The outside pressure has been on.  As reported by Bloomberg, “[e]nvironmental advocates in cities including New York, Miami, San Francisco, London and Zurich targeted BlackRock for a wave of protests in mid-April, holding up images of giant eyeballs to signal that ‘all eyes’ were on BlackRock’s voting decisions.” Of course,  protests outside of the company’s offices by climate activists are nothing new. But why this pressure on BlackRock?  BlackRock and its CEO, Laurence Fink, have played an outsized role in promoting corporate sustainability and social responsibility, announcing, in 2020, a number of initiatives designed to put “sustainability at the center of [BlackRock’s] investment approach.” (See this PubCo post.) Yet, BlackRock has historically conducted extensive engagement with companies and, in the end, voted with management much more often than activists preferred; for example, in the first quarter of 2020, the company supported less than 10% of environmental and social shareholder proposals and opposed three environmental proposals. As a result, as reflected in press reports like this one in the NYT, activists have reacted to the appearance of stark inconsistencies between the company’s advocacy positions and its proxy voting record. Even a group of Democratic Senators highlighted that inconsistency in this October 2020 letter, characterizing the company’s voting record on climate issues as “troubling and inconsistent.” But that impression may be about to change.  In an interview with Reuters, BlackRock’s global head of investment stewardship since 2020 revealed that the company is “‘accelerating the pace of our stewardship activities; resulting in more engagement and more voting, reflecting heightened expectations, which … are just a function of the urgency of some of the issues.’” Indeed, in the first quarter of 2021, BlackRock supported 12 of 16 environmental and social shareholder proposals.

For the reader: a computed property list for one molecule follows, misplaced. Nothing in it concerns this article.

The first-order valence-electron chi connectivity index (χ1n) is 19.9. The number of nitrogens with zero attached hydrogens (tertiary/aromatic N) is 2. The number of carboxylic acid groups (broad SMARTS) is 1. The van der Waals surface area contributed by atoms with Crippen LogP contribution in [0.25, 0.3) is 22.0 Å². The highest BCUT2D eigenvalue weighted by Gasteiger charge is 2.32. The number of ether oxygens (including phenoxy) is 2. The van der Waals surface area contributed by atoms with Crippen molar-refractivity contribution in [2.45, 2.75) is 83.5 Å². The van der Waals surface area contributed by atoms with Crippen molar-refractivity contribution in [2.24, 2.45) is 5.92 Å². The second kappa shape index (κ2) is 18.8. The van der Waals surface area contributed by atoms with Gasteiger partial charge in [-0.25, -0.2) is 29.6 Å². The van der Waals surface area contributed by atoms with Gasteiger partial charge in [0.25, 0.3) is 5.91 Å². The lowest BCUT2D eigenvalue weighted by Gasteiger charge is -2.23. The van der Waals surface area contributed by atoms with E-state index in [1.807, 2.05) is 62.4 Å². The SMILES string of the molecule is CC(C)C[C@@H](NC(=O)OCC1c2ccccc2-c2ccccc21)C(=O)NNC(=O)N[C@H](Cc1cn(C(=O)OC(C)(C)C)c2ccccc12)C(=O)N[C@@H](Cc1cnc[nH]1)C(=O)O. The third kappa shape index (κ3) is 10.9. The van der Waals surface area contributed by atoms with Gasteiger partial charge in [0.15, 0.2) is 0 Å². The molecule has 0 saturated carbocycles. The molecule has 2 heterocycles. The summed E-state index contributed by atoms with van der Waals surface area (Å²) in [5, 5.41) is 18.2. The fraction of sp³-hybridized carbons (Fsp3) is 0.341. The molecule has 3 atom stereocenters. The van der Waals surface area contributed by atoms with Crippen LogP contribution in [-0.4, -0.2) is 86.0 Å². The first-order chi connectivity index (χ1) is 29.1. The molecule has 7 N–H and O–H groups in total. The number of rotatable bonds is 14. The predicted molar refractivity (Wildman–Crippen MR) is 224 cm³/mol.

As reflected in its Q1 2021 Investment Stewardship Report, BlackRock has begun to use its considerable clout to hold more and more companies accountable, and that’s particularly true with regard to environmental and social issues.  In the first quarter of 2021, it supported 75% of environmental and social shareholder proposals, voting in favor of eight environmental proposals globally.  For 2021, the company said, it has “reinforced our expectations of boards in their oversight and support of management in ensuring that companies have a sustainable long-term business model. We have also raised our expectations of companies in terms of their preparedness for the energy transition. As highlighted in our commentary, Climate risk and the transition to a low-carbon economy, we expect companies to articulate how they are aligned to a scenario in which global warming is limited to well below 2°C, consistent with a global aspiration to reach net zero greenhouse gas (GHG) emissions by 2050.”